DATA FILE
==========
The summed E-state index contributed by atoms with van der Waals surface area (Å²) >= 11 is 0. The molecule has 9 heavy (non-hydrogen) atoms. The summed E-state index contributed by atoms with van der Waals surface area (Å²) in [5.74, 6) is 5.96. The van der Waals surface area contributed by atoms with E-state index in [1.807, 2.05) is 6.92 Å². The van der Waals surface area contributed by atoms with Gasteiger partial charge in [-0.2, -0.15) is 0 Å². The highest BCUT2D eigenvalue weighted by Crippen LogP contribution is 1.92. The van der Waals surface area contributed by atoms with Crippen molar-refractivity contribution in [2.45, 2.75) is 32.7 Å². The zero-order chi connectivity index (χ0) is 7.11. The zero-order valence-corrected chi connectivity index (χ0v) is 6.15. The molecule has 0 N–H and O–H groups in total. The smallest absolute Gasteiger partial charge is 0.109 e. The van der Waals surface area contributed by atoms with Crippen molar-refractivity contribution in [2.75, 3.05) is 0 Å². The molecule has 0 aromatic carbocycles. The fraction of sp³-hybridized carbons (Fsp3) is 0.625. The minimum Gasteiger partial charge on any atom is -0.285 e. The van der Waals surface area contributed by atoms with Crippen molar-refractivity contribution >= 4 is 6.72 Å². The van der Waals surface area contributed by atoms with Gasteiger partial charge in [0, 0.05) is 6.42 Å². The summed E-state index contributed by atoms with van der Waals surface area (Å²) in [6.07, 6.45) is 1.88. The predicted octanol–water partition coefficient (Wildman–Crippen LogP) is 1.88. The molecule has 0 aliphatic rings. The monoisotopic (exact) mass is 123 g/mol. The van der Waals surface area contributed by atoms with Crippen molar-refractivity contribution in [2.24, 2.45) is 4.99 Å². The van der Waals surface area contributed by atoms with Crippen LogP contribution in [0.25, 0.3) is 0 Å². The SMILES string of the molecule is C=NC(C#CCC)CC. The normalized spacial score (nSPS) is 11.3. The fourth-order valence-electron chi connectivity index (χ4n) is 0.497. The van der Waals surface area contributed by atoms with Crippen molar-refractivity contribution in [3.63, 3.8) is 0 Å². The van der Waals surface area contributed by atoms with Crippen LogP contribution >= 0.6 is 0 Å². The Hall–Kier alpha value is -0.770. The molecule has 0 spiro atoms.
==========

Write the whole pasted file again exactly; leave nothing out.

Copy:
The summed E-state index contributed by atoms with van der Waals surface area (Å²) >= 11 is 0. The molecule has 9 heavy (non-hydrogen) atoms. The summed E-state index contributed by atoms with van der Waals surface area (Å²) in [5.74, 6) is 5.96. The van der Waals surface area contributed by atoms with E-state index in [1.807, 2.05) is 6.92 Å². The van der Waals surface area contributed by atoms with Gasteiger partial charge in [-0.2, -0.15) is 0 Å². The highest BCUT2D eigenvalue weighted by Crippen LogP contribution is 1.92. The van der Waals surface area contributed by atoms with Crippen molar-refractivity contribution in [2.45, 2.75) is 32.7 Å². The zero-order chi connectivity index (χ0) is 7.11. The zero-order valence-corrected chi connectivity index (χ0v) is 6.15. The molecule has 0 N–H and O–H groups in total. The smallest absolute Gasteiger partial charge is 0.109 e. The van der Waals surface area contributed by atoms with Crippen molar-refractivity contribution in [2.75, 3.05) is 0 Å². The molecule has 0 aromatic carbocycles. The fraction of sp³-hybridized carbons (Fsp3) is 0.625. The minimum Gasteiger partial charge on any atom is -0.285 e. The van der Waals surface area contributed by atoms with Crippen molar-refractivity contribution >= 4 is 6.72 Å². The van der Waals surface area contributed by atoms with Gasteiger partial charge in [0, 0.05) is 6.42 Å². The summed E-state index contributed by atoms with van der Waals surface area (Å²) in [6.07, 6.45) is 1.88. The predicted octanol–water partition coefficient (Wildman–Crippen LogP) is 1.88. The molecule has 0 aliphatic rings. The monoisotopic (exact) mass is 123 g/mol. The van der Waals surface area contributed by atoms with Crippen molar-refractivity contribution in [2.24, 2.45) is 4.99 Å². The van der Waals surface area contributed by atoms with Crippen LogP contribution in [0.25, 0.3) is 0 Å². The SMILES string of the molecule is C=NC(C#CCC)CC. The normalized spacial score (nSPS) is 11.3. The fourth-order valence-electron chi connectivity index (χ4n) is 0.497. The van der Waals surface area contributed by atoms with Crippen molar-refractivity contribution in [3.63, 3.8) is 0 Å². The van der Waals surface area contributed by atoms with Crippen LogP contribution >= 0.6 is 0 Å². The Hall–Kier alpha value is -0.770. The molecule has 0 spiro atoms.